FOREIGN elections rarely hold direct implications for American electoral politics. Yet 1992 may herald an important exception. Indeed, the results of Britain's elections on April 9 could prove portentous for the Bush administration's hopes of retaining the White House in November.
Even allowing for national differences, the circumstances of the two election campaigns bear striking resemblance. Each is being waged in the latter stages of economic recession. Prime Minister John Major and President George Bush both remain personally popular, yet lead increasingly fractious parties. Instinctively pragmatic, both men struggle to express competent political vision for the 1990s. Each faces a stiff challenge to his government's record in economic management by a reinvigorated opposition.
And while both attained office as anointed successors to the Margaret Thatcher and Ronald Reagan mantles, they now find the record of a dozen years of conservative rule to be a curse as well as a blessing.
The Thatcher and Reagan "revolutions" of 1979 and 1980 were led by conviction politicians espousing like principles. They were neoconservatives rather than traditional Tories, more prone to staking out clear positions than striking compromises; they championed the economic marketplace and traditional social values; they saw their own success as a product of hard work and perseverance, not class privilege. It was no accident that the Anglo-American special relationship was closest between these two ideolo gical soulmates.
The legacy of Mr. Reagan and Mrs. Thatcher weighs heavily on their successors in at least two respects. First, they remolded their parties to reflect their own priorities, creating a temporary but misleading aura of unity, and setting the stage for future party infighting. Thatcher rejected the "one-nation" Toryism of Macmillan and Heath; the California Reaganites broke with the pragmatic Republicanism of Richard Nixon, Gerald Ford, and Nelson Rockefeller (and, for that matter, Mr. Bush). The Pat Buchan an challenge is the inevitable offshoot of a party pulled in two directions at once.
A second negative effect of the Thatcher and Reagan eras stems from their very success in dictating the terms of the political debate. Tangible economic successes such as privatization and lower income-tax rates in Britain, and low-inflation growth in the United States, forced the opposition to retrench and adjust. One result is the new-look Labour Party, emphasizing governance rather than ideological purity and now running neck-and-neck with with the Tories; ironically, an electable opposition is one of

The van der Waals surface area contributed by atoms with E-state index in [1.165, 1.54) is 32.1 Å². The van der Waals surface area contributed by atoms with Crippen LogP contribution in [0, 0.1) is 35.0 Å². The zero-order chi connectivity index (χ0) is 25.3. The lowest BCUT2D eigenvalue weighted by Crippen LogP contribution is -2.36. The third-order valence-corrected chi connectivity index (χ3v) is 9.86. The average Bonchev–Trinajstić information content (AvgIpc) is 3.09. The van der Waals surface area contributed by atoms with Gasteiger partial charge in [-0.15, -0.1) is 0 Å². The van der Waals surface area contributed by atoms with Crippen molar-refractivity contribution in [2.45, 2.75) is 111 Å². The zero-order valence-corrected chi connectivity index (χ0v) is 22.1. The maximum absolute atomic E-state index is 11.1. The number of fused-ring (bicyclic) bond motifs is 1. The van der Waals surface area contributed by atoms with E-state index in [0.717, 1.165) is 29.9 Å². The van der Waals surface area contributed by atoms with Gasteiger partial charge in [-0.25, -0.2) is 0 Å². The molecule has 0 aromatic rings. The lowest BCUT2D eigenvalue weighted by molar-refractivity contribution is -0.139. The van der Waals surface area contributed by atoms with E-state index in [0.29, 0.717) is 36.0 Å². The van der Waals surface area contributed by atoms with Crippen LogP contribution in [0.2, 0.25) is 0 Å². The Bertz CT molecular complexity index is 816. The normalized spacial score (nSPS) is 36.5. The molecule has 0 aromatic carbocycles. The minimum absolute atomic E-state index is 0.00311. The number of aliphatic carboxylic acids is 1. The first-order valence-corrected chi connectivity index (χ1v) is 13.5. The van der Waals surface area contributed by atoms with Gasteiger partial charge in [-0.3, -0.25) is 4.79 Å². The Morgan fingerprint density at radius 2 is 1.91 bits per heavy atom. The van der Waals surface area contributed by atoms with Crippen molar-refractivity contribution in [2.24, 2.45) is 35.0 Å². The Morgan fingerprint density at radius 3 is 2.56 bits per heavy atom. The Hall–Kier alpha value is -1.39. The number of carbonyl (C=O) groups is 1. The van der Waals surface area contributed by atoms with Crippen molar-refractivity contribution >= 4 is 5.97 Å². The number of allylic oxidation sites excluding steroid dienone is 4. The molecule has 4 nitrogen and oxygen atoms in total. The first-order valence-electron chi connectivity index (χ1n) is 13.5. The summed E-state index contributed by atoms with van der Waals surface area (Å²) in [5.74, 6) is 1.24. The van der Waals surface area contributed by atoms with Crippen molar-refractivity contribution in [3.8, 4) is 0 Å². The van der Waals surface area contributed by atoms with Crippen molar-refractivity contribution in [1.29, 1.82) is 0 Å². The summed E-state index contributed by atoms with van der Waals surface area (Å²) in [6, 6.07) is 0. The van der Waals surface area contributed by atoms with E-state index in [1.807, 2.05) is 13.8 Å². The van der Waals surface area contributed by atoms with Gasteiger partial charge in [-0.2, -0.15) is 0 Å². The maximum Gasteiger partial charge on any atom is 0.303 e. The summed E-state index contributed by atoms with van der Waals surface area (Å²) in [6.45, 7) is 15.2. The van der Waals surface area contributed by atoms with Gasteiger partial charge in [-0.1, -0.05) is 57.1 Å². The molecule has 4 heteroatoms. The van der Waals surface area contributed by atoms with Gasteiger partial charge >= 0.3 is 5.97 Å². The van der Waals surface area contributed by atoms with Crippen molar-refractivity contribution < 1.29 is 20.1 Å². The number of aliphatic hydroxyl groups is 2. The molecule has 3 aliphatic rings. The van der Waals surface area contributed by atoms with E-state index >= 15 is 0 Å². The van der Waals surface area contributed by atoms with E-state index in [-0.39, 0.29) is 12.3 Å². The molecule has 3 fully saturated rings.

the enduring legacies of Thatcherism.
The Republican onslaught likewise forced the Democratic Party to respond, in its shift from nominating a traditional liberal in 1984 (Walter Mondale) to a non-ideological technocrat in 1988 (Michael Dukakis), and now to a moderate outsider in 1992 (probably Bill Clinton). Social issues such as urban decay and homelessness have been notably avoided by the major candidates competing for the centrist vote, which may help explain the palpable disillusionment of so many voters in both countries.
HEREIN lies the dilemma for Mr. Major and Bush. Both are "second sons of the conservative revolution," who have attempted, with only partial success, to build on the conservative record while also tempering its excesses. In doing so, these thoughtful, personally well-liked leaders have had to endure embarrassing slights by their predecessors; Reagan (and now Mr. Nixon) criticized Bush as lacking vision, while Thatcher snipes at her successor from the Commons backbenches. Such criticisms feed a growing pe rception of drift and indecision at the top. As a result, both Bush and Major face the real possibility of being swept aside as transitional figures in the shift to the post-cold-war era.
The elections will likely be a referendum on national economic performance, in which the two governments increasingly are hostage to fortune. In Britain, the signs of economic revival are still few and far between, and the government remains hampered by high interest rates that, unlike in previous electoral cycles, cannot be politically manipulated due to the constraints of membership in the European Monetary System.
Bush on the other hand may find solace in the calendar, since a modest recovery by midyear could boost his prospects. Even so, like Major, he may be judged more by the unemployment number, which tends to be a lagging rather than a leading economic indicator, than by an improving GNP. For both men, success may depend on the extent to which voters accept the proposition that the known evil is better than the unknown one. The Bush White House will ignore the tea leaves on April 9 only at its own peril.